Late Tuesday night, Donald Trump won the election to become the 45th president of the United States. In doing so, panic cascaded throughout many voters. They’re afraid of the consequences of the Trump presidency. Will my friends or family be deported? Will hate against racial and religious minorities become more accepted? Will Trump and Republicans repeal legislation that has provided health insurance for millions of Americans? People are scared. I’m scared too.
Walking across campus Wednesday morning, I saw many with their heads hung low. Sometimes in politics, we lose. We become discouraged. We become cynical. Undoubtedly, these are all common feelings for depressed voters. But today I urge you: do not become disillusioned. Hold your head high and remember how much of an impact we made. Be proud that one day, you will be counted with those who stood for what is right. Remember that we will refuse to accept hate. Remind yourself that we have a responsibility to future generations. Take this moment and remember it, and use it as your motivation to make a difference.
The truth is that you only win when you fight. Moving forward, involve yourself. Reach out to your friends, canvass for your candidates, make calls to your local legislators, and most importantly, organize. Arm yourself with information. Hold your candidates responsible for their positions. Politics is not a battle to be fought once every four years – it’s constantly a part of your communities, your social media, and even your friends. Let it be an important part of your life. Don’t be afraid to engage with your colleagues, your friends, or your family. Make sure that your voice is heard in more than just the form of a ballot.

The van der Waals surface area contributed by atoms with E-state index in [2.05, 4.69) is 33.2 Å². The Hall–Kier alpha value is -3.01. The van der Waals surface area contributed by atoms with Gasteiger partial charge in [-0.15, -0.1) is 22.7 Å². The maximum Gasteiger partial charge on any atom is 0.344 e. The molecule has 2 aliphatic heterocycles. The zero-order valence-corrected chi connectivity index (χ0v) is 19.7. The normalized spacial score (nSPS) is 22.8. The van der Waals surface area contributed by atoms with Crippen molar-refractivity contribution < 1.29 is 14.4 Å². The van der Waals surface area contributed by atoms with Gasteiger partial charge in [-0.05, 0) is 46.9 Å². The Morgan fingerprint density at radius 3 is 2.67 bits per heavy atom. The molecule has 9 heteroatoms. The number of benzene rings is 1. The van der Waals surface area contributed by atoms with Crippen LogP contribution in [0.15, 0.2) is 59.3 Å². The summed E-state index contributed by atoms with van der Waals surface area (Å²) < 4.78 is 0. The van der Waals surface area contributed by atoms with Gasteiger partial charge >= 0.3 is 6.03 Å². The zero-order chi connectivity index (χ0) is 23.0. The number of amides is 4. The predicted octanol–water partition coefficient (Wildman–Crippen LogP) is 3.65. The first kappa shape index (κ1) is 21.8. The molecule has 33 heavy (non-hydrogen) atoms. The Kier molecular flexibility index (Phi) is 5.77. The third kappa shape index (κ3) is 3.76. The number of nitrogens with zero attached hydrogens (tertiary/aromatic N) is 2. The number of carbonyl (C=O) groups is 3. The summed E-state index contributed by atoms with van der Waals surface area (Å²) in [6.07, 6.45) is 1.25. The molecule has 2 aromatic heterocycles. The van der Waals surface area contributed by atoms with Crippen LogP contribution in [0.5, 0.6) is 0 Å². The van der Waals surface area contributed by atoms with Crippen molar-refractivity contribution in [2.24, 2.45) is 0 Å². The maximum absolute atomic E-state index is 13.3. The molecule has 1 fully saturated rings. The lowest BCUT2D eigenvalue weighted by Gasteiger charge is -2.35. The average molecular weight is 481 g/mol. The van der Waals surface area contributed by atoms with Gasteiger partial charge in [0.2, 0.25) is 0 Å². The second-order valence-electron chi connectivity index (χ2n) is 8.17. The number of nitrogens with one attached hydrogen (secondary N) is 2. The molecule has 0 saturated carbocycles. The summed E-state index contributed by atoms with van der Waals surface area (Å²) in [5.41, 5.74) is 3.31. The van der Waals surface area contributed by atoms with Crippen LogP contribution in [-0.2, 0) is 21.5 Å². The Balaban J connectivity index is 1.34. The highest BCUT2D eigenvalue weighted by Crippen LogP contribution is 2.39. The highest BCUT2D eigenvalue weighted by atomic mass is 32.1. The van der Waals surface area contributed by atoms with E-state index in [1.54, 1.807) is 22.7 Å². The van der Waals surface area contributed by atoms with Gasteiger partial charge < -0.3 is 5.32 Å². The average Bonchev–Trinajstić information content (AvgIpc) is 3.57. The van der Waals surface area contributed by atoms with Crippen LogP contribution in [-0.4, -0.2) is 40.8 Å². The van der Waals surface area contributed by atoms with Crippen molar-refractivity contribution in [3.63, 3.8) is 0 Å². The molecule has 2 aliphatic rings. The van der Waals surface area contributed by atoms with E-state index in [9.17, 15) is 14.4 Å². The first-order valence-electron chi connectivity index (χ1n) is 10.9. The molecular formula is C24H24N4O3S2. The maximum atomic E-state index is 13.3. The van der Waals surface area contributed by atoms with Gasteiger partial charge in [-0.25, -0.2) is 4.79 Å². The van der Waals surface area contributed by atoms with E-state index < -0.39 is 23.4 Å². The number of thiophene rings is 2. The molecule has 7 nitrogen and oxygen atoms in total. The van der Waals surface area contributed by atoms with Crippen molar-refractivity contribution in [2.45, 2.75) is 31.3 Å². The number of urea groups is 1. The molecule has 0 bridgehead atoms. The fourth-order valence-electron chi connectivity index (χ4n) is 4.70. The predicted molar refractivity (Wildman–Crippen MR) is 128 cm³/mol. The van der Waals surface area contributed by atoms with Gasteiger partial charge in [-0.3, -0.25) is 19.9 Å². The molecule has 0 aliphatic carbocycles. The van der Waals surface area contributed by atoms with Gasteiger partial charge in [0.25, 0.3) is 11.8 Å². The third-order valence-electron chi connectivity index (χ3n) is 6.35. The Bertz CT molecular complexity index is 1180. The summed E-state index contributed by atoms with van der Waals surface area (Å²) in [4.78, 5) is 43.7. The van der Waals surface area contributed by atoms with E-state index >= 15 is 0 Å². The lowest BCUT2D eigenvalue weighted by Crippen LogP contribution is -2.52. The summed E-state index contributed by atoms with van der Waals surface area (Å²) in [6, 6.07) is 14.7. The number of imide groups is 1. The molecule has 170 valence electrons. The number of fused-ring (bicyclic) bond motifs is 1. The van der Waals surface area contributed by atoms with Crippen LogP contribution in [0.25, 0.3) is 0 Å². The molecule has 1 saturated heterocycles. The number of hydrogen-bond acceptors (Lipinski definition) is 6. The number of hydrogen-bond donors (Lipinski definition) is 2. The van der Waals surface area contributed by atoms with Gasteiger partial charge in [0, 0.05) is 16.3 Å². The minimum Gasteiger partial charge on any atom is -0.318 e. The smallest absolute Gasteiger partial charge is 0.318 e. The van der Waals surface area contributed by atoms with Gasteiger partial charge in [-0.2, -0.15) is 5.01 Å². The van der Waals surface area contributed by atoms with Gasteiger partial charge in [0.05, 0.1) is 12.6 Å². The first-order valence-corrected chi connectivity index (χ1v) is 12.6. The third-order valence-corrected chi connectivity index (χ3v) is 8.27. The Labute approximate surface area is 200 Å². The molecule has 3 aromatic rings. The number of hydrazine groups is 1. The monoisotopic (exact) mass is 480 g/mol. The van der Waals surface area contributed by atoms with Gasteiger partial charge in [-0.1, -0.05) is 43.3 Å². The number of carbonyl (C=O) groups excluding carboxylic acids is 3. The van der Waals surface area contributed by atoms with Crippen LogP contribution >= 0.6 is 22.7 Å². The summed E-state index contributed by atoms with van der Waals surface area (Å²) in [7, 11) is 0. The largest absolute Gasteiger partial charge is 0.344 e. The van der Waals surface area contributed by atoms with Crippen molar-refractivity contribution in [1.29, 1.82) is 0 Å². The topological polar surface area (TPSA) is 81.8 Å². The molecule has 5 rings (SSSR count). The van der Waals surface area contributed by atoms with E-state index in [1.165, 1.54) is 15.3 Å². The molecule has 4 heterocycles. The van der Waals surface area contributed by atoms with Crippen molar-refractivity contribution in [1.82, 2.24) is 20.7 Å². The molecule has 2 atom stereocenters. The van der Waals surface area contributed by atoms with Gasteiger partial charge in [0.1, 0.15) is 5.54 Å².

The best way to let conservatives roll back minimum wage increases, universal health care, LGBTQ+ rights, reproductive rights, and more progressive issues is to let them feel no resistance. So make them feel your resistance. If you’re disheartened by the results, take action. Find an organization that advocates for your beliefs and promote your ideas, and if you can’t, found one.
Most importantly, comfort and stand with those who are in danger. And there are many people in danger. Hispanic families are frightened they will be ripped apart. LGBTQ+ individuals are afraid of the extremely homophobic history of Trump’s vice presidential candidate, Mike Pence. Islamic families fear a rise in hate crimes. Many women are worried about the acceptance of Trump’s statements toward women. The normalization of the insulting, hate-filled language of Trump, and the behavior of some Trump supporters, is something we must work together to end.
The beauty of the democracy is that we can lose. The demand of democracy is that we never quit. The responsibility of voters is to threaten politicians at the ballot box, and although that opportunity may seem long from now, it is always the right time to mobilize. Stop threatening to move away. Don’t dwell on defeat. Get up, get involved, and fight back.